Integrated circuits and memory products maker Cypress Semiconductor Corp.  said on Monday its second-quarter results will be lower than it had previously estimated as hopes of recovery in the beleaguered semiconductor segment have stalled. 

``Cypress's revenue has literally been cut in half over the last six months,'' Cypress Chief Executive T.J. Rodgers said in a statement. ``Our near-term goal is to endure this severe decline without losing any money.'' 

The company said it now expects second-quarter revenue of $175 million to $185 million, down 29 percent to 33 percent from the first quarter's $262 million and below earlier forecasts of $200 million to $210 million. 

Cypress said it sees earnings, excluding goodwill amortization costs, of between break-even and 2 cents per share. 

Analysts had expects results ranging from a loss of 2 cents per share to a profit of 7 cents, with a mean estimate of a 2-cent profit, according to research firm Thomson Financial/First Call. Revenue was expected at about $201 million.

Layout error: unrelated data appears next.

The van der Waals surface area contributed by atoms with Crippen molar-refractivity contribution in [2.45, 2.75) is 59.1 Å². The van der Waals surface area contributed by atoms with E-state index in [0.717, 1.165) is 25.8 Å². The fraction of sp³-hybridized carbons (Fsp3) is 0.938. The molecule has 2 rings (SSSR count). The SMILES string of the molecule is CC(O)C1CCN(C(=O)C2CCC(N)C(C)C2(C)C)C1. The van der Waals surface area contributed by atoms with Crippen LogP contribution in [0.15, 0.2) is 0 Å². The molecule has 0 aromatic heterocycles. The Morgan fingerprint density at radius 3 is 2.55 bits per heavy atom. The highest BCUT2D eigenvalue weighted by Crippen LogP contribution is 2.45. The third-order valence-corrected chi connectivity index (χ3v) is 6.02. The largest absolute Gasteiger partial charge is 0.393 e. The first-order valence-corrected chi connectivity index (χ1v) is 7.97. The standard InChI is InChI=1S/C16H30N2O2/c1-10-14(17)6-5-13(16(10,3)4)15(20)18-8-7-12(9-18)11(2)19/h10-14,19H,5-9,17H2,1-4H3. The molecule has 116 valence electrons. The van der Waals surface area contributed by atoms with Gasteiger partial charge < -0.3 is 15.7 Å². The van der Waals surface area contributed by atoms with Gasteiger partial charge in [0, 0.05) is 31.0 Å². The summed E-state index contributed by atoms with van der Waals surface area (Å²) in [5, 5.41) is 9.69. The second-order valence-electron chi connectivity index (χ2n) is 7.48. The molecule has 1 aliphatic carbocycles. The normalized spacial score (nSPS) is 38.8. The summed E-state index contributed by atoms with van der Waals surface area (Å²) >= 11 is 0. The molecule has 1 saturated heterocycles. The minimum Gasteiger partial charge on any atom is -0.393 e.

In second quarter 2000, the company earned 50 cents per share on revenue of about $300.1 million. 

``Business conditions have not materially improved in the market segments that we serve,'' Rodgers said. 

Business has been slow to recover in all of the company's units, he said. He described the wide area network and storage area network segments, which represent some 50 percent of revenue, as ``practically dead'' in the current quarter, suffering from both slack demand and high inventory. 

The wide area network segment is not likely to show positive movement until the beginning of 2002, he said. 

Cypress' computation segment has also stalled, though it is still likely to strengthen in the second half of 2001, he said. Inventory levels remain high at its wireless segment, which will probably not resume growth until the fourth quarter of this year. 

Despite the sobering news, Cypress shares were up 35 cents at $21.95 in midday New York stock exchange trade, the low end of a 52-week range of $13.75 to $55.56. 

However, shares of other chipmakers were down. Intel Corp. fell 50 cents to $28.24, and Advanced Micro Devices Inc. eased $1.06 to $28.54. 

The Philadelphia Stock Exchange semiconductor index was down 12.33, or 2 percent, at 605.27.